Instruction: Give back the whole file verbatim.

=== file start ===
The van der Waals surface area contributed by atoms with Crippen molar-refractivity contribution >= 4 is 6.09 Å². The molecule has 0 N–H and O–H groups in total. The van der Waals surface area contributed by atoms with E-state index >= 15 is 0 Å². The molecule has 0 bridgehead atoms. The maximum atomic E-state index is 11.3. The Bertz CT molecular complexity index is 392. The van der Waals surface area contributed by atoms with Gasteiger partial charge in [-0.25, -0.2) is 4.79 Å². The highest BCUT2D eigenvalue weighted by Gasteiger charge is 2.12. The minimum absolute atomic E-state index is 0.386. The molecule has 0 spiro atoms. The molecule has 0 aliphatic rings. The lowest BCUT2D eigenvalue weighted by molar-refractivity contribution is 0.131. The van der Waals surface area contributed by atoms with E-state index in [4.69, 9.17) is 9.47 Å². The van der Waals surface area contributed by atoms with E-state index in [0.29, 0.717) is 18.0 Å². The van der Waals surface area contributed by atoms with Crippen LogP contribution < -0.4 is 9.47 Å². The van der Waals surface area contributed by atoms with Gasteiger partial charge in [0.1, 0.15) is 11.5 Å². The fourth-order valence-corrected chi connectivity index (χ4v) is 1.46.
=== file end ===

The van der Waals surface area contributed by atoms with Crippen molar-refractivity contribution >= 4 is 6.09 Å². The molecule has 0 N–H and O–H groups in total. The van der Waals surface area contributed by atoms with E-state index >= 15 is 0 Å². The molecule has 0 bridgehead atoms. The maximum atomic E-state index is 11.3. The Bertz CT molecular complexity index is 392. The van der Waals surface area contributed by atoms with Gasteiger partial charge in [-0.25, -0.2) is 4.79 Å². The highest BCUT2D eigenvalue weighted by Gasteiger charge is 2.12. The minimum absolute atomic E-state index is 0.386. The molecule has 0 spiro atoms. The molecule has 0 aliphatic rings. The lowest BCUT2D eigenvalue weighted by molar-refractivity contribution is 0.131. The van der Waals surface area contributed by atoms with E-state index in [4.69, 9.17) is 9.47 Å². The van der Waals surface area contributed by atoms with E-state index in [0.29, 0.717) is 18.0 Å². The van der Waals surface area contributed by atoms with Crippen LogP contribution < -0.4 is 9.47 Å². The van der Waals surface area contributed by atoms with Gasteiger partial charge in [0.1, 0.15) is 11.5 Å². The fourth-order valence-corrected chi connectivity index (χ4v) is 1.46.